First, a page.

Marie Galante

Mor Toad / Moy Toad
David and Jocelyn Fawcett
Tue 3 Mar 2015 23:35
We set off from the marina at 9.15 Monday morning. An interesting manoeuvre getting out in reverse from the tight spot we'd been in. Most boats go stern in but we have to go in forwards and climb over the bow to get onto the pontoon. However all good and we put the mainsail up and motored out into what turned out to be a big sea 20-25 knots of wind and a very wet crossing to here with waves coming over and all getting soaked.

We arrived here with relief after about 4 hours very very wet and unfortunately water inside the boat too though we are not sure where it came from. We anchored in a bay at St Louis on the NW corner of this island named Marie Galante by Columbus after one of his ships. Apparently he'd ran out of saints names.

For the first time this trip we have had low cloud and a lot of rain and it's been very hazy. After we arrived In between the rain showers we walked along the beaches here and round the small town to explore. We ate on board last night as too wet to go ashore and were in bed very very early. Torrential rain overnight. Today we decided to hire a car and explore the island.

It's much lower lying (600') than many of the islands we have visited over the past few months made from coral as is the eastern part of mainland Guadeloupe. Some lovely beaches not seen at their best as the weather has been wet again today but the island is covered in derelict windmills (used to be a 100) which were used to power the machinery to crush the sugar cane in the 19th century We did see a couple that have been restored. We've seen lots of fields of sugar cane (it's still an important part of the islands economy) and visited a couple of distilleries so it has been an interesting day. They now have a wind farm on the east of the island which supplies electricity for the island. Again due to small scale maps we have also been lost several times but all part of the experience. Lots of cows/bullocks tethered on patches of rough ground and they are still used for pulling carts when the sugar cane is cut. Apparently they have oxen 'tug of war' competitions at weekends. One place we visited there were the remains of a sugar cane factory and windmill and the restored mansion house of the original plantation which is now a museum but sadly wasn't open. This plantation used to have 200 slaves working on it in the 19th century.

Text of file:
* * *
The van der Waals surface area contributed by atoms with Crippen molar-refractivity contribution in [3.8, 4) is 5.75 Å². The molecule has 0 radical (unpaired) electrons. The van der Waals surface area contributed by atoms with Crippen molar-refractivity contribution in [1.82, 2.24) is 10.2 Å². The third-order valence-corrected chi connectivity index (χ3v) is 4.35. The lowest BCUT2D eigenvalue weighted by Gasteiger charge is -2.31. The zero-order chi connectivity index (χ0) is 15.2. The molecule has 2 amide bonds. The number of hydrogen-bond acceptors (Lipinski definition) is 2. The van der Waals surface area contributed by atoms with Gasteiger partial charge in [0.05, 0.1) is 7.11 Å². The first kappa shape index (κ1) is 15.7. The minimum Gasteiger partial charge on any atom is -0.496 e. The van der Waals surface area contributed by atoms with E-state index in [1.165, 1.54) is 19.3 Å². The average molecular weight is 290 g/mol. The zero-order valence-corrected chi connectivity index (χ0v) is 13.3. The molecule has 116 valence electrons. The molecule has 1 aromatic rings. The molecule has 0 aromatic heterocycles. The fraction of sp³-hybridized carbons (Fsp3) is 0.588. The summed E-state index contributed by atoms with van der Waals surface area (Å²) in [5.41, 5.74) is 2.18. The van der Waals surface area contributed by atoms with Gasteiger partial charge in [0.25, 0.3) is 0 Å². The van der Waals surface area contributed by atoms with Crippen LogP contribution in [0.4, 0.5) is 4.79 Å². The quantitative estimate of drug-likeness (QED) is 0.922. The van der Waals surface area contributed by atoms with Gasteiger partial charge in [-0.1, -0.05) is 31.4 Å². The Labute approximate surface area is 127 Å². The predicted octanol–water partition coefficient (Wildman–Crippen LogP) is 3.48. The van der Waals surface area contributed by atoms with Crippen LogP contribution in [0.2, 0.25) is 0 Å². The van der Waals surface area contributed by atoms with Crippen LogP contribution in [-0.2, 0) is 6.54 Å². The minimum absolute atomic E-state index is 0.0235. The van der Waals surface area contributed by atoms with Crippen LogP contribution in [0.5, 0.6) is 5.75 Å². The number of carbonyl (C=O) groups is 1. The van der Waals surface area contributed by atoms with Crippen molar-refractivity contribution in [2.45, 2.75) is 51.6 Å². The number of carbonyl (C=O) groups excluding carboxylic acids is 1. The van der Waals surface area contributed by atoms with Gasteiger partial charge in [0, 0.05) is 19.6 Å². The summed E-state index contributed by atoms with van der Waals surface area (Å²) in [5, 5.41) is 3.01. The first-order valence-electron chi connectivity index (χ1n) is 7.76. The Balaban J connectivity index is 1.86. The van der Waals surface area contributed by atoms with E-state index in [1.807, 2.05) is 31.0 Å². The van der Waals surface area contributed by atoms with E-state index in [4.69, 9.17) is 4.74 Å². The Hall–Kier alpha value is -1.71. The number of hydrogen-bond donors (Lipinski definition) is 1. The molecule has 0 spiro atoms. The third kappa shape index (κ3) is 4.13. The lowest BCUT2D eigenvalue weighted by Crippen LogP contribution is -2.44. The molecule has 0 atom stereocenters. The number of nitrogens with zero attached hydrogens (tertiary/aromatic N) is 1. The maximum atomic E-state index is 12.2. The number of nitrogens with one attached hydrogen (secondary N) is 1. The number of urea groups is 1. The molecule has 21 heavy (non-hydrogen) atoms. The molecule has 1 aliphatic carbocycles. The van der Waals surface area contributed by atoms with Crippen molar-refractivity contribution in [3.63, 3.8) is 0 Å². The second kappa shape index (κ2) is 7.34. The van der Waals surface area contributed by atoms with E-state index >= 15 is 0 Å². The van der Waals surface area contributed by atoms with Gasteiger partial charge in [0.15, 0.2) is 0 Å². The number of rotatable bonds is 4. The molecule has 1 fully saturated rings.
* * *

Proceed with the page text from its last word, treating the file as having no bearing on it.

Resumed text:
An interesting day out finishing with an excellent coconut ice cream being sold from a little Renault van at the start of the jetty where we leave the dinghy and where the ferry goes from. At last it does look as if the weather might be drying up and this evening we can now see our next destination the islands of Les Saintes about a 3 hour sail away.

15:57.33N 61:19.28W